What Impact Do Wildfires Have On Our Environment?

Photo by Landon Parenteau on Unsplash

Wildfires are unexpected disasters typically caused by lightning strikes, human-induced ignition and poorly contained prescribed burns. 

Since 2000, nearly 70,072 wildfires have burned seven million acres of land in the United States yearly. As droughts and drier, hotter air becomes more prevalent with increasing climate change, so do wildfire events.

California’s 2020 wildfire season was record-breaking for the state. By the year’s end, 8,648 fires had erupted and burned over 4.3 million acres, making it the largest wildfire season in California’s history. Unfortunately, these events show no sign of slowing down. 

The news often depicts harrowing pictures of the destruction left in a fire’s wake. Homes and businesses get destroyed and the climbing number of fatalities are reminders of how dangerous these incidents genuinely are. 

Yet, the environmental impacts are just as troubling. With so many acres of land destroyed, wildfires carry dire consequences for entire ecosystems and wildlife habitats. However, they also impact the environment in other ways — including providing a few benefits.

Negative Impacts of Wildfires On the Environment

Wildfire management entails a series of disaster response strategies to predict fire activity, control the flames and aid in restoration and rehabilitation. 

The U.S. Forest Service and state emergency fire responders utilize advanced fire-fighting technologies and training to protect human life, property and critical natural and cultural resources.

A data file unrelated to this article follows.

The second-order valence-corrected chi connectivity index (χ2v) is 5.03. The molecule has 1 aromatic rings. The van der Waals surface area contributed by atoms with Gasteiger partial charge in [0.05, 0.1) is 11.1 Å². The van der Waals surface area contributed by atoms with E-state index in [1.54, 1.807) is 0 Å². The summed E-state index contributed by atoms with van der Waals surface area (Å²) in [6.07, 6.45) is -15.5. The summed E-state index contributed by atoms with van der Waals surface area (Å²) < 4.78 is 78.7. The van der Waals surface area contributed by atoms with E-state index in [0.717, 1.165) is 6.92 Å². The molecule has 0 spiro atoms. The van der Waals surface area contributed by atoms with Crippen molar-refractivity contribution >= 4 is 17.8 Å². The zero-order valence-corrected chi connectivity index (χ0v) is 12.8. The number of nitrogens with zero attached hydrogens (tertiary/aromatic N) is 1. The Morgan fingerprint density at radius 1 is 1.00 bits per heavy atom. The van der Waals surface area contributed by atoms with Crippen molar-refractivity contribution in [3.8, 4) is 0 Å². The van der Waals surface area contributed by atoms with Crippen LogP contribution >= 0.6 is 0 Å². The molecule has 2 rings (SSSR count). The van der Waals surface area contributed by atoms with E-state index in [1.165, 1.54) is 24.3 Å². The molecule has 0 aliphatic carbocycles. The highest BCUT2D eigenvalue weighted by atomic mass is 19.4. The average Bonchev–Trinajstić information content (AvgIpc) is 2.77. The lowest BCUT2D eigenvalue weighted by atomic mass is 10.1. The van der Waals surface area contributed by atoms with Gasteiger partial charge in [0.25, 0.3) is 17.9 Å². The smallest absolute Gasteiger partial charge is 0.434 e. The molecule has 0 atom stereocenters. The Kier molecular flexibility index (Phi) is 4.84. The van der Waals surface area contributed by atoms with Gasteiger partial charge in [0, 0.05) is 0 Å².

Combatting wildfires is a tricky business, though — and you can always count on some negative aftermath. 

Air Quality

If you’ve ever been near a roaring fire, you’ve surely felt the choking effects of smoke. Wildfires emit harmful, gaseous pollutants, such as carbon monoxide, polycyclic aromatic hydrocarbons (PAHs), water vapor and particle pollution. 

Particle pollution, in particular, is a blend of solid and liquid droplets dispersed in the air, posing the greatest threat to human health. Although people regularly breathe microscopic particulate matter, wildfires exacerbate their concentrations, making them visible to the naked eye.

Studies suggest fire smoke causes 339,000 deaths every year. Additionally, about 10.3 million Americans were exposed to unhealthy air quality due to wildfire events between 2008 and 2012.

High concentrations of particulate matter are dangerous for patients with cardiovascular disease. Particle pollution induces the body’s fight-or-flight response causing disrupted heart rhythms, blood vessel blockages and high blood pressure, which can lead to a heart attack.

Poor air quality is also concerning for patients with chronic lung conditions, such as asthma, COPD and lung cancer. 

While climate change creates the right conditions for wildfires to spark, the carbon dioxide and monoxide emissions produced through burning increase global warming. For example, the 2020 California wildfires released over 91 million metric tons of carbon dioxide, 30 million metric tons above the state’s annual limits. 

Water Quality

Wildfires significantly influence water quality by altering the physical, chemical and biological properties — and the ecological impacts can affect rivers, lakes and streams for years to come. 

Stormwater runoff transports harmful pollutants, chemicals and rubble from paved surfaces into the environment. For example, fire-damaged homes carry a higher risk of dumping asbestos debris and lead paint into waterways.

Following vegetative burns, the soil becomes hydrophobic and unable to absorb water, initiating the same stormwater effect from roadways and parking lots.